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Tips for preventing bowel movement during distance races (Read 461 times)

FreeSoul87


Runs4Sanity

    The closest places open before 6 a.m are 3 gas stations all pretty much right next to each other 1-2 miles from my house.

     

     

    Don't you know where the foreclosed / vacant houses are by now?

     

    Also, I'd like to mention that I live 1.2 miles from a McDonalds,  1.8 miles from Dunkin Donuts, 3.2 miles from Wendys, and 3.6 miles from a different Dunkin Donuts.  I chose my routes wisely.

    *Do It For Yourself, Do It Because They Said It Was Impossible, Do It Because They Said You Were Incapable*

    PRs

    5k - 24:40 (7:57 min/mile pace) 

    10k - 54:39 (8:48 min/mile pace)

    15k -1:24:04 (9:01 min/mile pace)

    13.1 - 1:56:38 (8:54 min/mile pace) Sub 2 hours!!!

     

      Has anyone carried Imodium during a race/run and waited to take it only when it became necessary? Wondering how quick it works and if it would stop the build up of the "Oh no" feeling once it started. Not sure I want to try it pre race, but maybe as an emergency last resort? Probably couldn't hurt at that point, right?

        This is a shitty thread.

         

         

        mab411


        Proboscis Colossus

           

          Don't you know where the foreclosed / vacant houses are by now?

           

          Also, I'd like to mention that I live 1.2 miles from a McDonalds,  1.8 miles from Dunkin Donuts, 3.2 miles from Wendys, and 3.6 miles from a different Dunkin Donuts.  I chose my routes wisely.

           

          Sounds like you've got a great fueling scenario there.

          "God guides us on our journey, but careful with those feet." - David Lee Roth, of all people


          Kill

            Has anyone carried Imodium during a race/run and waited to take it only when it became necessary? Wondering how quick it works and if it would stop the build up of the "Oh no" feeling once it started. Not sure I want to try it pre race, but maybe as an emergency last resort? Probably couldn't hurt at that point, right?

             

            Yes. I've carried it / packed in drop bag for a couple ultras / long trail training runs for an emergency last resort. Didn't need it - so I don't know how fast acting it is. But it was nice knowing it was there - just in case.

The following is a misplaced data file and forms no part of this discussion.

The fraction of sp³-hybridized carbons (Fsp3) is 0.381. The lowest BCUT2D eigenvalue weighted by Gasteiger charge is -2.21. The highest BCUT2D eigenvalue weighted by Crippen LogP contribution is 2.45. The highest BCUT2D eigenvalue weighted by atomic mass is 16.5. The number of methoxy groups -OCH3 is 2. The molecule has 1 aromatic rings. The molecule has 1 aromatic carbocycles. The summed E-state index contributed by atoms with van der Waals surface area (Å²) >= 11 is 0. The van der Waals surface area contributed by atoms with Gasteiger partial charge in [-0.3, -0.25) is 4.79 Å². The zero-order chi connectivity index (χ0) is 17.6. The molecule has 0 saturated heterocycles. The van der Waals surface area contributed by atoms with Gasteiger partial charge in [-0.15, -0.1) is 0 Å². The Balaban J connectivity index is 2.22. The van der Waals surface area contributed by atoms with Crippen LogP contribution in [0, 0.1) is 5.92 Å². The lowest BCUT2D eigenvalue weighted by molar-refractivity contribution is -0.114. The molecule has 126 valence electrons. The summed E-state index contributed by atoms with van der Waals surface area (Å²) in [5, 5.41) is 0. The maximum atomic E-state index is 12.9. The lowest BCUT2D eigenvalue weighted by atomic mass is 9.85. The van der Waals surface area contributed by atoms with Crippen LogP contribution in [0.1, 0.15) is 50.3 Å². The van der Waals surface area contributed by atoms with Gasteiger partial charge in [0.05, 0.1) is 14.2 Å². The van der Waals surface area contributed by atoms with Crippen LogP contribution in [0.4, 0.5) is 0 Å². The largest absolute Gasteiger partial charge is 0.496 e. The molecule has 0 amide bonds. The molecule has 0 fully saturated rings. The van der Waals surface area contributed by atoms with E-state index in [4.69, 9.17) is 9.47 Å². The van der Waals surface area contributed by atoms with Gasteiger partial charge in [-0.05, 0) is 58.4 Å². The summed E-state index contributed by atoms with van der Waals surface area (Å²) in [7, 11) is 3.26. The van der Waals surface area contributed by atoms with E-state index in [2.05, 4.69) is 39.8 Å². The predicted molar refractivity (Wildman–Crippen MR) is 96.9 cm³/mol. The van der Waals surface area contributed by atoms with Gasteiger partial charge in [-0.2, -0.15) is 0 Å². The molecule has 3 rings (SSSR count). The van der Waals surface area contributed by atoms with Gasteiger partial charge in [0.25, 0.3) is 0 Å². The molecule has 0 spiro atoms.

Passion is a rather frightening thing because if you have passion you don't know where it will take you.

             

            When it’s all said and done, will you have said more than you’ve done?


            just a simple cat

              Has anyone carried Imodium during a race/run and waited to take it only when it became necessary? Wondering how quick it works and if it would stop the build up of the "Oh no" feeling once it started. Not sure I want to try it pre race, but maybe as an emergency last resort? Probably couldn't hurt at that point, right?

               

              I have tried it at the first "Oh No" moment and had it control things.  I have also taken it when things are a bit more 'imminent' and it did not stop or slow the inevitable slide ..so to speak.

               

               


              sugnim

                Wow.  I'm kind of surprised at the number of people who take preemptive meds before running.  Do you guys notice any side effects?  Or do you just head out & feel great the whole time & then get back to normal after the race?

                 

                I just go out and hope for the best, but in any run over 10 miles, there is bound to be a painful 30 minutes in there somewhere for me.  In fact, last night, I did 8 on the trails & had some painful moments.  I just always have thought that was a problem I had to deal with.  In fact, I've never been able to run more than 14 miles due to GI issues.  But, I've never thought to preemptively medicate for this.  That seems very strange to me.

                  Wow.  I'm kind of surprised at the number of people who take preemptive meds before running.  Do you guys notice any side effects?  Or do you just head out & feel great the whole time & then get back to normal after the race?

                   

                  I just go out and hope for the best, but in any run over 10 miles, there is bound to be a painful 30 minutes in there somewhere for me.  In fact, last night, I did 8 on the trails & had some painful moments.  I just always have thought that was a problem I had to deal with.  In fact, I've never been able to run more than 14 miles due to GI issues.  But, I've never thought to preemptively medicate for this.  That seems very strange to me.

                   

                  It hadn't occurred to me either.  Clearly, doping is rampant in the running community. Smile

                  Well at least someone here is making relevance to the subject.

                     

                    I have tried it at the first "Oh No" moment and had it control things.  I have also taken it when things are a bit more 'imminent' and it did not stop or slow the inevitable slide ..so to speak.

                     

                    Thanks. I think I will carry a couple with me in my next marathon with the idea of taking them at the slightest hint of that discomfort starting. I am also wondering.. in that "preventative situation," would the Imodium Multi-Symptom be a better choice than the Imodium AD? The description of the Multi sounds like it fights the early stages like gas, cramps, etc, and not just clearing up diarrhea like the AD.